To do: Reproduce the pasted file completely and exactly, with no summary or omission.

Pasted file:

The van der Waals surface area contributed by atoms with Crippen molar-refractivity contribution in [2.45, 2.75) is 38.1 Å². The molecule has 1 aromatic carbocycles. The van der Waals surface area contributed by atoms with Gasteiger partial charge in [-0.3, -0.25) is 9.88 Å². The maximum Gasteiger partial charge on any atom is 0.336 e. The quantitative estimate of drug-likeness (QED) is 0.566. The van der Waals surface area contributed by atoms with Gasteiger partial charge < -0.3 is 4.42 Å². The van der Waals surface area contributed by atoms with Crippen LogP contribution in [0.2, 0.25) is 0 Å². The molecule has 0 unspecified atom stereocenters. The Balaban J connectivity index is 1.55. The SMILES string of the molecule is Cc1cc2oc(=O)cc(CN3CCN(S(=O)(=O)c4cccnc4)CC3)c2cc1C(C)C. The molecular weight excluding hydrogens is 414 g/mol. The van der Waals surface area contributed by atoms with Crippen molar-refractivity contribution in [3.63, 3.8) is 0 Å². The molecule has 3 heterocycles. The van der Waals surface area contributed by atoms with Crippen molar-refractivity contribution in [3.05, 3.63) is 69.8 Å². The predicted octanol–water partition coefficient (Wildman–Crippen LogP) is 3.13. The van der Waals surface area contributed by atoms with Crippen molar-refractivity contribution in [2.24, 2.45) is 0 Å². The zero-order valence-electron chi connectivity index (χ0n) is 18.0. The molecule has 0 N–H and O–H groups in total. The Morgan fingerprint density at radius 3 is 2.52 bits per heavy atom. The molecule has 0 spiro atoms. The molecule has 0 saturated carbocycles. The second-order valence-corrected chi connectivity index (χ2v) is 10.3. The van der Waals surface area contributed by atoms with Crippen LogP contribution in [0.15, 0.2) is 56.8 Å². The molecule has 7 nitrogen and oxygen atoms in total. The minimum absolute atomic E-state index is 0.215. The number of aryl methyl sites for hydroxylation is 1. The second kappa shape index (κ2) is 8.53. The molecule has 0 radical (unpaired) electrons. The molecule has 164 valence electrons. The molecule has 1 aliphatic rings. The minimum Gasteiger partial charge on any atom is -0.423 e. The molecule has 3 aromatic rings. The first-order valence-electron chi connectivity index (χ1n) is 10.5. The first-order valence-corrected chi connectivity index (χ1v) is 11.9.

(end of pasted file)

The van der Waals surface area contributed by atoms with Crippen molar-refractivity contribution in [2.45, 2.75) is 38.1 Å². The molecule has 1 aromatic carbocycles. The van der Waals surface area contributed by atoms with Gasteiger partial charge in [-0.3, -0.25) is 9.88 Å². The maximum Gasteiger partial charge on any atom is 0.336 e. The quantitative estimate of drug-likeness (QED) is 0.566. The van der Waals surface area contributed by atoms with Gasteiger partial charge < -0.3 is 4.42 Å². The van der Waals surface area contributed by atoms with Crippen LogP contribution in [0.2, 0.25) is 0 Å². The molecule has 0 unspecified atom stereocenters. The Balaban J connectivity index is 1.55. The SMILES string of the molecule is Cc1cc2oc(=O)cc(CN3CCN(S(=O)(=O)c4cccnc4)CC3)c2cc1C(C)C. The molecular weight excluding hydrogens is 414 g/mol. The van der Waals surface area contributed by atoms with Crippen molar-refractivity contribution in [3.63, 3.8) is 0 Å². The molecule has 3 heterocycles. The van der Waals surface area contributed by atoms with Crippen molar-refractivity contribution in [3.05, 3.63) is 69.8 Å². The predicted octanol–water partition coefficient (Wildman–Crippen LogP) is 3.13. The van der Waals surface area contributed by atoms with Crippen molar-refractivity contribution in [2.24, 2.45) is 0 Å². The zero-order valence-electron chi connectivity index (χ0n) is 18.0. The molecule has 0 N–H and O–H groups in total. The Morgan fingerprint density at radius 3 is 2.52 bits per heavy atom. The molecule has 0 spiro atoms. The molecule has 0 saturated carbocycles. The second-order valence-corrected chi connectivity index (χ2v) is 10.3. The van der Waals surface area contributed by atoms with Crippen LogP contribution in [0.15, 0.2) is 56.8 Å². The molecule has 7 nitrogen and oxygen atoms in total. The minimum absolute atomic E-state index is 0.215. The number of aryl methyl sites for hydroxylation is 1. The second kappa shape index (κ2) is 8.53. The molecule has 0 radical (unpaired) electrons. The molecule has 164 valence electrons. The molecule has 1 aliphatic rings. The minimum Gasteiger partial charge on any atom is -0.423 e. The molecule has 3 aromatic rings. The first-order valence-electron chi connectivity index (χ1n) is 10.5. The first-order valence-corrected chi connectivity index (χ1v) is 11.9.